When the vine is used alone, it produces mood-enhancing and sedative properties. In higher dosages, the harmine present in the plant (above 150 to 200 mg) can induce nausea, vomiting, and shivering (Brenneisen 1992, 460).

In the 1960s, Reichel-Dolmatoff was able to take part in numerous ayahuasca rituals among the Desana. He wrote the following about his experience with a repeated administration of a drink that was said to have been made only from Banisteriopsis caapi:


My own experience was as follows: first draft, pulse 100, a sense of euphoria, followed by a passing drowsiness; second draft, pulse 84; fourth drink, pulse 82 and strong vomiting; sixth draft, pulse 82, severe diarrhea. Almost immediately there appeared to me spectacular visions in color of a multitude of intricate designs of marked bilateral symmetry, which passed slowly in oblique bands before my range of vision, my eyes being half closed. The visions continued, becoming modified, for more than twenty minutes, during which time I was entirely conscious and able to describe my experience very clearly on the tape recorder. There were no acoustical phenomena and no figures represented. (Reichel-Dolmatoff 1970, 33)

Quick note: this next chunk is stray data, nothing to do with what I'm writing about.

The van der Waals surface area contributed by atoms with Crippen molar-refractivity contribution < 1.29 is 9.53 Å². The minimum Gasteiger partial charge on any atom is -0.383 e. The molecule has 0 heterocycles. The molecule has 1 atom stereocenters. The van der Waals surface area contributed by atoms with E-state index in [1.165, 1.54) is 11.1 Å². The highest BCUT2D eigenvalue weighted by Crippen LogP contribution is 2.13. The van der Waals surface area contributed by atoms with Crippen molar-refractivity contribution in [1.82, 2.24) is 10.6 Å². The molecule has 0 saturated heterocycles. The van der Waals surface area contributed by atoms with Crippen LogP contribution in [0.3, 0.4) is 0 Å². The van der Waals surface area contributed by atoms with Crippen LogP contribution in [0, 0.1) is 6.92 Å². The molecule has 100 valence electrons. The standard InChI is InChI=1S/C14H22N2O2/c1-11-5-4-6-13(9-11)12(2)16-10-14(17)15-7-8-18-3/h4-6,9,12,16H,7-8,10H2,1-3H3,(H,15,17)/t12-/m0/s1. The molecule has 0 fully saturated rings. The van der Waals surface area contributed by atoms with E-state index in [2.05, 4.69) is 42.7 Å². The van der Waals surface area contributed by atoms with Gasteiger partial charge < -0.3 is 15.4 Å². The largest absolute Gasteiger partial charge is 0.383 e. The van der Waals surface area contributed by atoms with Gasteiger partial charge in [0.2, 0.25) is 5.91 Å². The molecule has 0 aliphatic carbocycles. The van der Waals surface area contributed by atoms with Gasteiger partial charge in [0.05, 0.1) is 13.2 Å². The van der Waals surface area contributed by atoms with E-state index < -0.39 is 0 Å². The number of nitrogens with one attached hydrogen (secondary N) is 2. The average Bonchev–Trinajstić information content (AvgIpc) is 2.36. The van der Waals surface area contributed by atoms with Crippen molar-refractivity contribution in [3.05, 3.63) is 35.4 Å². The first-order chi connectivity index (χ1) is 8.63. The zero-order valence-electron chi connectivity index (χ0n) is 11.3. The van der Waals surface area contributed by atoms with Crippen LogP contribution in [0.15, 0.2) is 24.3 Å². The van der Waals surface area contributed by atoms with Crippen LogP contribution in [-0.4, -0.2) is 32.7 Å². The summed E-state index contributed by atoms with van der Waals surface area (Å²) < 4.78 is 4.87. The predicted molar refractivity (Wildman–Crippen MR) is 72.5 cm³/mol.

Commercial Forms and Regulations


Pieces of the vine are only rarely offered in ethnobotanical specialty stores. There are no regulations concerning the plant.



See also the entries for Banisteriopsis spp.Diplopterys cabrerana, and ayahuasca.


Brenneisen, Rudolf. 1992. Banisteriopsis. In Hagers Handbuch der pharmazeutischen Praxis, 5th ed., 4:457–61. Berlin: Springer.


Elger, F. 1928. Über das Vorkommen von Harmin in einer südamerikanischen Liane (Yagé). Helvetica Chimica Acta 11:162–66.


Friedberg, C. 1965. Des Banisteriopsis utilisés comme drogue en Amerique du Sud. Journal d’Agriculture Tropicale et de Botanique Appliquée 12:1–139.


Gates, Brownwen. 1982. A monograph of Banisteriopsis and Diplopterys, Malpighiaceae. Flora Neotropica, no. 30, The New York Botanical Garden.


———. 1986. La taxonomía de las malpigiáceas utilizadas en el brebaje del ayahuasca. América Indígena 46 (1): 49–72.


Hashimoto, Yohei, and Kazuko Kawanishi. 1975. New organic bases from Amazonian Banisteriopsis caapi. Phytochemistry 14:1633–35.


———. 1976. New alkaloids from Banisteriopsis caapi. Phytochemistry 15:1559–60.


Hochstein, F. A., and A. M. Paradies. 1957. Alkaloids of Banisteria caapi and Prestonia amazonicum. Journal of the American Chemical Society 79:5735–36.


Lewin, Louis. 1928. Untersuchungen über Banisteria caapi Spruce (ein südamerikanisches Rauschmittel). Naunyn Schmiedeberg’s Archiv für Experimentelle Pathologie und Pharmakologie 129:133–49.


———. 1986. Banisteria caapi, ein neues Rauschgift und Heilmittel. Berlin: EXpress Edition, Reihe Ethnomedizin und Bewußtseinsforschung—Historische Materialien 1. (Orig. pub. 1929.)